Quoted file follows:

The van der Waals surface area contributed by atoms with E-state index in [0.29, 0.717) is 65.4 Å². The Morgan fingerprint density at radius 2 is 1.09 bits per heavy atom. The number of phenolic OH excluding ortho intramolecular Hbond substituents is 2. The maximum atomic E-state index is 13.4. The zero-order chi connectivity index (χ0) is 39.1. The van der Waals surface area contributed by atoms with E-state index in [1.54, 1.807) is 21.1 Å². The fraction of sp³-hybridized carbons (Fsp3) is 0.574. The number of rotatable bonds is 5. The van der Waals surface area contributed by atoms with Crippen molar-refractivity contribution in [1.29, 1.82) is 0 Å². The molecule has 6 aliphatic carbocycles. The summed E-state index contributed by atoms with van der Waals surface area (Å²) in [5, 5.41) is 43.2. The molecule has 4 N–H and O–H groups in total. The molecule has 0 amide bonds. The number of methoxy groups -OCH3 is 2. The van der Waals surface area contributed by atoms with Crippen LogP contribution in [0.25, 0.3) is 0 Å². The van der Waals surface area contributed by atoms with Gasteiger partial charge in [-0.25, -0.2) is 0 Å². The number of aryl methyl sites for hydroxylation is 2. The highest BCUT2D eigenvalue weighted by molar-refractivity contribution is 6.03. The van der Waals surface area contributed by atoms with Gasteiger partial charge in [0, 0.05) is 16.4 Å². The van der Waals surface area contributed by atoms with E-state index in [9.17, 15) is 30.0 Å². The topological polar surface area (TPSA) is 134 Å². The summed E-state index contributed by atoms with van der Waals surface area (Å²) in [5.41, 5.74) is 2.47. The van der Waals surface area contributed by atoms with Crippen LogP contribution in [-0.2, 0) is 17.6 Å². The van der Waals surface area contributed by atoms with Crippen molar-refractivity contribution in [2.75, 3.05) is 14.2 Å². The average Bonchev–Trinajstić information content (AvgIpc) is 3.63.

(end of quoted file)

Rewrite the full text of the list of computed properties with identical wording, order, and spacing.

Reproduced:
The van der Waals surface area contributed by atoms with E-state index in [0.29, 0.717) is 65.4 Å². The Morgan fingerprint density at radius 2 is 1.09 bits per heavy atom. The number of phenolic OH excluding ortho intramolecular Hbond substituents is 2. The maximum atomic E-state index is 13.4. The zero-order chi connectivity index (χ0) is 39.1. The van der Waals surface area contributed by atoms with E-state index in [1.54, 1.807) is 21.1 Å². The fraction of sp³-hybridized carbons (Fsp3) is 0.574. The number of rotatable bonds is 5. The van der Waals surface area contributed by atoms with Crippen molar-refractivity contribution in [1.29, 1.82) is 0 Å². The molecule has 6 aliphatic carbocycles. The summed E-state index contributed by atoms with van der Waals surface area (Å²) in [5, 5.41) is 43.2. The molecule has 4 N–H and O–H groups in total. The molecule has 0 amide bonds. The number of methoxy groups -OCH3 is 2. The van der Waals surface area contributed by atoms with Crippen LogP contribution in [0.25, 0.3) is 0 Å². The van der Waals surface area contributed by atoms with Gasteiger partial charge in [-0.25, -0.2) is 0 Å². The number of aryl methyl sites for hydroxylation is 2. The highest BCUT2D eigenvalue weighted by molar-refractivity contribution is 6.03. The van der Waals surface area contributed by atoms with Gasteiger partial charge in [0, 0.05) is 16.4 Å². The van der Waals surface area contributed by atoms with E-state index in [9.17, 15) is 30.0 Å². The topological polar surface area (TPSA) is 134 Å². The summed E-state index contributed by atoms with van der Waals surface area (Å²) in [5.41, 5.74) is 2.47. The van der Waals surface area contributed by atoms with Crippen LogP contribution in [-0.2, 0) is 17.6 Å². The van der Waals surface area contributed by atoms with Crippen molar-refractivity contribution in [2.75, 3.05) is 14.2 Å². The average Bonchev–Trinajstić information content (AvgIpc) is 3.63.